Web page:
Last evening, I was talking with a second home buyer who’s thinking about buying a house somewhere in the Catskills, but was under the impression that anything in Sullivan County will be vulnerable to gas drilling. That’s not the case, although this is a new area of due diligence buyers will likely be exercising here.
First, maps of the Marcellus Shale show it only under the western and northern parts of Sullivan County, with the eastern boundary depicted on many maps running from Barryville in the SW to Rockland township in the northeast. It seems that Bethel is in, Mamakating and Fallsburg aren’t. (I’m still looking for a good close-up map of the Marcellus in Sullivan, if anyone knows a site with one posted.)
A second big factor is that the gas needs to be transported to market by pipeline. The Millennium Pipeline, a major gas pipeline in the northeast, runs through western Sullivan. (Pipeline map .pdf.) Proximity to the pipeline likely increases the probability of drilling activity. So even though Bethel, Liberty and Rockland townships include significant areas on the Marcellus, they’re not close to the pipeline (with the exception of the far southwest corner of Bethel, where the pipeline runs through.) Even in the most vulnerable western townships (Fremont, Delaware and Cochecton), most of the land in those townships is miles from the pipeline. A good rule of thumb, in the short term at least, is that the closer you are to the pipeline, the higher probability there will be drilling activity in the area. (Note, though, that a drilling area doesn’t have to be contiguous to the pipeline. There will likely be networks of small feeder pipelines to get the gas to the main Millennium pipe.)
Another consideration is that the gas companies are only interested, at least at this point, in larger acreage leases, or the ability to put together large acreage leases. I’ve been hearing that the “land men” have only been approaching landowners with at least 50 acres to lease, and preferably much more. If you’re in an area with large, locally owned farms, there is a high likelihood those farms are being targeted for gas leasing. Large hunting club properties are also likely candidates for leases. The area where I live, for example, in Delaware Township is primarily second home owners on 5 to 25 acre parcels, so less likely that the immediate surrounding area will see drilling. But across the valley, as well as the northern end of my road, are some large farm holdings — and are more likely leasing candidates.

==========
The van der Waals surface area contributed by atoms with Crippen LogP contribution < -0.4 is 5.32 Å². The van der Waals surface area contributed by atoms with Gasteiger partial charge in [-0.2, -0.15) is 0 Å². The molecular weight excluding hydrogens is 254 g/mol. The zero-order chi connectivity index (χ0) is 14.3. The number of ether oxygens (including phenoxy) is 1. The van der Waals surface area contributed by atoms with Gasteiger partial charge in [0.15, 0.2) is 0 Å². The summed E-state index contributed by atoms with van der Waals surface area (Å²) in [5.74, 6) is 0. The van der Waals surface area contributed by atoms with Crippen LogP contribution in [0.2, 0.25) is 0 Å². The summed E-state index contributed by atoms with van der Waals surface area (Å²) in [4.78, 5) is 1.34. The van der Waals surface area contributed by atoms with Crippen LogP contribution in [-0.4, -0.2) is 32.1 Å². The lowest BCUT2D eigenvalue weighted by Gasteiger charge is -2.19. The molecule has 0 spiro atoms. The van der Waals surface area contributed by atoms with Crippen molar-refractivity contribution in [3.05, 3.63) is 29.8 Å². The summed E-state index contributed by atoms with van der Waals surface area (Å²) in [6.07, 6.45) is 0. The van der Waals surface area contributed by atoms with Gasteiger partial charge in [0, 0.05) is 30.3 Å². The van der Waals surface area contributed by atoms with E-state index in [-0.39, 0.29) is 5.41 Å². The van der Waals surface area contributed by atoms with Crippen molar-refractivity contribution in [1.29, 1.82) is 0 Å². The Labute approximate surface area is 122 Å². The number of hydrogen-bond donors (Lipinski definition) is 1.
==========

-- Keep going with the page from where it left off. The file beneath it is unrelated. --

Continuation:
Some areas and types of property may be relatively immune. Covenant protected developments, like Black Forest Colony and Pine Ayre and any of the lake developments may not see much impact.
Lastly, in many areas that have experienced drilling, many reports indicate that increased truck traffic to and from drill sites is one of the major disruptions. Currently, second home buyers tend to avoid the busier state roads through the county (97, 55, 52, 42 and 17B) because they’re major traffic arteries. Some of our county roads, particularly those that run to or through the prime drilling areas, may also see significant increases in truck traffic. Its way too early to know what the traffic patterns or road use will be like, but potential increases in traffic start to become a consideration in a home purchase.